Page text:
Russian psychiatric patient says she was self-assumedly sterilized

A patient undergoing treatment in a Moscow region psychiatric facility on Tuesday accused her doctors of forcing her and fellow patients to be sterilized, in what rights groups said was just one example of rampant abuses in Russia's mental institutions. Oksana Koluzatova, a patient at the Psychoneurological Asylum No. 5, said doctors in 2002 drugged her and made her sign a document agreeing to sterilization.

"They gave me a (sleep) injection ... and then they woke me up and gave the paper to sign," Koluzatova, 28, said at a news conference. Koluzatova, who already has three children, said doctors then forcibly took her to the operating room and sterilized her, the AP informs.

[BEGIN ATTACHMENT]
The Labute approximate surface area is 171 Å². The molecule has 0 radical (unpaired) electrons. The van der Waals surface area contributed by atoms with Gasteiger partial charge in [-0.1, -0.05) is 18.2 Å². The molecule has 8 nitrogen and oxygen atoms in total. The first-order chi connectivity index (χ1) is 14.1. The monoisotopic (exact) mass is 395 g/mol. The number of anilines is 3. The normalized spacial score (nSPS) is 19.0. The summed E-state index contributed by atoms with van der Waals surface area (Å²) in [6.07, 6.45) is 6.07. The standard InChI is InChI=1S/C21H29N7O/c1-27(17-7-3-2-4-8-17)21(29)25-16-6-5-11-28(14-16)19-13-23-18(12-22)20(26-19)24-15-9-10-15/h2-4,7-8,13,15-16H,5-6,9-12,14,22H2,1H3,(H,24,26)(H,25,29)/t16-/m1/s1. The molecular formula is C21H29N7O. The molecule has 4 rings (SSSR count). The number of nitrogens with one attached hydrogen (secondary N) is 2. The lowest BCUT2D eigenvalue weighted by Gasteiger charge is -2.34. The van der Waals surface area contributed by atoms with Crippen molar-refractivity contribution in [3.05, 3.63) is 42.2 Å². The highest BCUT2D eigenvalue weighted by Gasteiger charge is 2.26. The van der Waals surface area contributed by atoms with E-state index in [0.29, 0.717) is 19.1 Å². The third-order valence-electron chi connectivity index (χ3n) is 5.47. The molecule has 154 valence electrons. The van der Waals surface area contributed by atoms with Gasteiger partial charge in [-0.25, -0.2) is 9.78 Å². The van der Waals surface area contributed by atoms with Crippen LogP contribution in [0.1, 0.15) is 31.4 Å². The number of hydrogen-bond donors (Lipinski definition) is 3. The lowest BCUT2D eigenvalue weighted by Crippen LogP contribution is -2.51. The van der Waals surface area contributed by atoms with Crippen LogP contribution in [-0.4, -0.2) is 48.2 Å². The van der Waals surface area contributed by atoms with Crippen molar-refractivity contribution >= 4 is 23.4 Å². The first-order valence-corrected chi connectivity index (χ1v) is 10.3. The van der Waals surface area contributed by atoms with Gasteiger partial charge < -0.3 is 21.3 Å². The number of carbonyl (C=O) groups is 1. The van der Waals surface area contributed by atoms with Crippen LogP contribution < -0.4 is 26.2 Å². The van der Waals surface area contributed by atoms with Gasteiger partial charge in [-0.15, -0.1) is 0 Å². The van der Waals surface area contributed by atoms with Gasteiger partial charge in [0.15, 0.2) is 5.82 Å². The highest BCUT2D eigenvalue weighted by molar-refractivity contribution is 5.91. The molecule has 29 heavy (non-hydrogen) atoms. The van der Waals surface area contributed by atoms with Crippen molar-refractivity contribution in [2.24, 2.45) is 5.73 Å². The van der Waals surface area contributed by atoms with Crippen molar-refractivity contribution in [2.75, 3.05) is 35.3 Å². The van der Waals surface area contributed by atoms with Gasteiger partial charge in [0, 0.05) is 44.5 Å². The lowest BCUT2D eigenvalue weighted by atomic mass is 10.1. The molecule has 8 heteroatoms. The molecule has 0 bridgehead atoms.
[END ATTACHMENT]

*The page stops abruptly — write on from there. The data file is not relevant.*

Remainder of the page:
Psychiatric abuses were rampant in the Soviet era, when dissidents were proclaimed mad and locked in grim psychiatric institutions where they often were drugged to unconsciousness or even death.

Sofiya Dorinskaya, the head of the Citizens' Commission for Human Rights, a group focusing on fighting psychiatric abuses, said such practices, including sterilization of women for fear they will have mentally ill children, are still common in Russia.

"Sterilization means selection of people," Dorinskaya said. "It is when people with some kind of disabilities are denied the right to have offspring because psychiatrists believe that the transfer of these defective genes will be stopped and the society will be better off this way."

Koluzatova, whose wrists are badly scarred after attempted suicide, said doctors threatened to kill her if she complained about the sterilization. She said she cut her veins so she would be transferred to another hospital.

"I asked for tea, they brought me tea. I broke the (glass) jar and cut the veins first on one and then on my second hand," Koluzatova said.

Prosecutors are now considering Koluzatova's complaint.


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